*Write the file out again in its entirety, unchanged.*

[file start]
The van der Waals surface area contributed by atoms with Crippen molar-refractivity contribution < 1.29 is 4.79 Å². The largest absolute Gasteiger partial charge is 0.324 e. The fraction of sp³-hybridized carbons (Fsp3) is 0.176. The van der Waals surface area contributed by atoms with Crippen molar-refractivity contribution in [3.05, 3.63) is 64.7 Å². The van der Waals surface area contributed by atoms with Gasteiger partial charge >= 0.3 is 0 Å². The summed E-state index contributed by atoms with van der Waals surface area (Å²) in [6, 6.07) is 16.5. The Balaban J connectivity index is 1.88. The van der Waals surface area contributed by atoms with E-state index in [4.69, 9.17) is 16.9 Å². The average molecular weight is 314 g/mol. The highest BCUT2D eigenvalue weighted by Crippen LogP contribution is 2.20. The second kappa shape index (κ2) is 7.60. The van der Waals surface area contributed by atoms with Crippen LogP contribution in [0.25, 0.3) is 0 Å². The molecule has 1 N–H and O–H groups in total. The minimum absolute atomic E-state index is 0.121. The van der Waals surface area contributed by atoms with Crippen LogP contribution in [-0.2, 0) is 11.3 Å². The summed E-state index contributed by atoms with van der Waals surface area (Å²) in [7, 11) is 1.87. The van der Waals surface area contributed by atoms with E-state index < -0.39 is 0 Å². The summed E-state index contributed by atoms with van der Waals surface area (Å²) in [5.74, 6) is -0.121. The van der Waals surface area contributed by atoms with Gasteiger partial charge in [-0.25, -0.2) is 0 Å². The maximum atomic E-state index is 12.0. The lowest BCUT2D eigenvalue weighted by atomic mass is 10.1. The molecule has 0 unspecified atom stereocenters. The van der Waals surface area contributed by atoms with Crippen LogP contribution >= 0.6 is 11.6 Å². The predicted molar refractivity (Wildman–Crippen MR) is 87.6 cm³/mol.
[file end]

The van der Waals surface area contributed by atoms with Crippen molar-refractivity contribution < 1.29 is 4.79 Å². The largest absolute Gasteiger partial charge is 0.324 e. The fraction of sp³-hybridized carbons (Fsp3) is 0.176. The van der Waals surface area contributed by atoms with Crippen molar-refractivity contribution in [3.05, 3.63) is 64.7 Å². The van der Waals surface area contributed by atoms with Gasteiger partial charge >= 0.3 is 0 Å². The summed E-state index contributed by atoms with van der Waals surface area (Å²) in [6, 6.07) is 16.5. The Balaban J connectivity index is 1.88. The van der Waals surface area contributed by atoms with E-state index in [4.69, 9.17) is 16.9 Å². The average molecular weight is 314 g/mol. The highest BCUT2D eigenvalue weighted by Crippen LogP contribution is 2.20. The second kappa shape index (κ2) is 7.60. The van der Waals surface area contributed by atoms with Crippen LogP contribution in [0.25, 0.3) is 0 Å². The molecule has 1 N–H and O–H groups in total. The minimum absolute atomic E-state index is 0.121. The van der Waals surface area contributed by atoms with Crippen LogP contribution in [-0.2, 0) is 11.3 Å². The summed E-state index contributed by atoms with van der Waals surface area (Å²) in [7, 11) is 1.87. The van der Waals surface area contributed by atoms with E-state index < -0.39 is 0 Å². The summed E-state index contributed by atoms with van der Waals surface area (Å²) in [5.74, 6) is -0.121. The van der Waals surface area contributed by atoms with Gasteiger partial charge in [-0.25, -0.2) is 0 Å². The maximum atomic E-state index is 12.0. The lowest BCUT2D eigenvalue weighted by atomic mass is 10.1. The molecule has 0 unspecified atom stereocenters. The van der Waals surface area contributed by atoms with Crippen LogP contribution >= 0.6 is 11.6 Å². The predicted molar refractivity (Wildman–Crippen MR) is 87.6 cm³/mol.